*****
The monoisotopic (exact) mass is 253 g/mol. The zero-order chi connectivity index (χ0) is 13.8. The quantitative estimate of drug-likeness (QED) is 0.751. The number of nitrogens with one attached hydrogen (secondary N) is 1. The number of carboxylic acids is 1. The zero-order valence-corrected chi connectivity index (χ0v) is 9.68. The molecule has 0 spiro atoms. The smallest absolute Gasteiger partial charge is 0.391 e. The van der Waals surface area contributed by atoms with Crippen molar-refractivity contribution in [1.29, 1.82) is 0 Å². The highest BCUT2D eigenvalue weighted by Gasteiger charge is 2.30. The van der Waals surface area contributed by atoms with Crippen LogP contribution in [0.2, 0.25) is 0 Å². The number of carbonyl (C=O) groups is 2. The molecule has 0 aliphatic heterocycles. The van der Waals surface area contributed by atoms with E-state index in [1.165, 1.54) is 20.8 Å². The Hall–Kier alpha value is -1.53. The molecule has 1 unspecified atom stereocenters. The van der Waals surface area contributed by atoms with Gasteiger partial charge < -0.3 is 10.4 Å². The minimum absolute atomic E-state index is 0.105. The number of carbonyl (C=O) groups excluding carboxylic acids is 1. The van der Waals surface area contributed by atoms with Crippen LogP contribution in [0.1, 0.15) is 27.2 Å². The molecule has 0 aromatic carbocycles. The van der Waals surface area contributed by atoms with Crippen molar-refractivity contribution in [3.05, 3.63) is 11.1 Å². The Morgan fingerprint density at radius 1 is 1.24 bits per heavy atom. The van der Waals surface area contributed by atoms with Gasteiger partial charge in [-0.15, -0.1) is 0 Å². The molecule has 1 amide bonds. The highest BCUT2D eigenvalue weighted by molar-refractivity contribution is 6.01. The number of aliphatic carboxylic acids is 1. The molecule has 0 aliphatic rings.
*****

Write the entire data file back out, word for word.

The monoisotopic (exact) mass is 253 g/mol. The zero-order chi connectivity index (χ0) is 13.8. The quantitative estimate of drug-likeness (QED) is 0.751. The number of nitrogens with one attached hydrogen (secondary N) is 1. The number of carboxylic acids is 1. The zero-order valence-corrected chi connectivity index (χ0v) is 9.68. The molecule has 0 spiro atoms. The smallest absolute Gasteiger partial charge is 0.391 e. The van der Waals surface area contributed by atoms with Crippen molar-refractivity contribution in [1.29, 1.82) is 0 Å². The highest BCUT2D eigenvalue weighted by Gasteiger charge is 2.30. The van der Waals surface area contributed by atoms with Crippen LogP contribution in [0.2, 0.25) is 0 Å². The number of carbonyl (C=O) groups is 2. The molecule has 0 aliphatic heterocycles. The van der Waals surface area contributed by atoms with E-state index in [1.165, 1.54) is 20.8 Å². The Hall–Kier alpha value is -1.53. The molecule has 1 unspecified atom stereocenters. The van der Waals surface area contributed by atoms with Gasteiger partial charge < -0.3 is 10.4 Å². The minimum absolute atomic E-state index is 0.105. The number of carbonyl (C=O) groups excluding carboxylic acids is 1. The van der Waals surface area contributed by atoms with Crippen LogP contribution in [0.1, 0.15) is 27.2 Å². The molecule has 0 aromatic carbocycles. The van der Waals surface area contributed by atoms with Crippen molar-refractivity contribution in [3.05, 3.63) is 11.1 Å². The Morgan fingerprint density at radius 1 is 1.24 bits per heavy atom. The van der Waals surface area contributed by atoms with Gasteiger partial charge in [-0.15, -0.1) is 0 Å². The molecule has 1 amide bonds. The highest BCUT2D eigenvalue weighted by molar-refractivity contribution is 6.01. The number of aliphatic carboxylic acids is 1. The molecule has 0 aliphatic rings.